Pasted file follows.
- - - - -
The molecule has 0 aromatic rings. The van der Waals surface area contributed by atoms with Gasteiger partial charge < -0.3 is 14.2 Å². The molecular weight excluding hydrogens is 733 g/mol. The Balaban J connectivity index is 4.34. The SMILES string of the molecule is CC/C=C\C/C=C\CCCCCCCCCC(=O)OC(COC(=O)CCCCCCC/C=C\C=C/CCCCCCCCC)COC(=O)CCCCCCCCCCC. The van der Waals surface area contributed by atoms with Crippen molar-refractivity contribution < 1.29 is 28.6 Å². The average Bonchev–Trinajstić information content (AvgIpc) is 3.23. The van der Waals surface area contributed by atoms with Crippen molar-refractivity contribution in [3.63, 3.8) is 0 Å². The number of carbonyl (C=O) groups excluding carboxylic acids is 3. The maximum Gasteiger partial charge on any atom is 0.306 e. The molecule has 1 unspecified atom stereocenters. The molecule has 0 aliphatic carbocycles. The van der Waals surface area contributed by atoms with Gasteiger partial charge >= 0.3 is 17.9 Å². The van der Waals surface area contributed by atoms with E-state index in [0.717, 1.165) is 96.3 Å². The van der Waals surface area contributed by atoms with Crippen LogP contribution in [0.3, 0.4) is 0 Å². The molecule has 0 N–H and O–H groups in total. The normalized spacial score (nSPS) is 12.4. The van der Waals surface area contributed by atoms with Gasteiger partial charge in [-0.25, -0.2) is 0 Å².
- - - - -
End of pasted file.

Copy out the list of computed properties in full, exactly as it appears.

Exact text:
The molecule has 0 aromatic rings. The van der Waals surface area contributed by atoms with Gasteiger partial charge < -0.3 is 14.2 Å². The molecular weight excluding hydrogens is 733 g/mol. The Balaban J connectivity index is 4.34. The SMILES string of the molecule is CC/C=C\C/C=C\CCCCCCCCCC(=O)OC(COC(=O)CCCCCCC/C=C\C=C/CCCCCCCCC)COC(=O)CCCCCCCCCCC. The van der Waals surface area contributed by atoms with Crippen molar-refractivity contribution < 1.29 is 28.6 Å². The average Bonchev–Trinajstić information content (AvgIpc) is 3.23. The van der Waals surface area contributed by atoms with Crippen molar-refractivity contribution in [3.63, 3.8) is 0 Å². The number of carbonyl (C=O) groups excluding carboxylic acids is 3. The maximum Gasteiger partial charge on any atom is 0.306 e. The molecule has 1 unspecified atom stereocenters. The molecule has 0 aliphatic carbocycles. The van der Waals surface area contributed by atoms with Gasteiger partial charge >= 0.3 is 17.9 Å². The van der Waals surface area contributed by atoms with E-state index in [0.717, 1.165) is 96.3 Å². The van der Waals surface area contributed by atoms with Crippen LogP contribution in [0.3, 0.4) is 0 Å². The molecule has 0 N–H and O–H groups in total. The normalized spacial score (nSPS) is 12.4. The van der Waals surface area contributed by atoms with Gasteiger partial charge in [-0.25, -0.2) is 0 Å².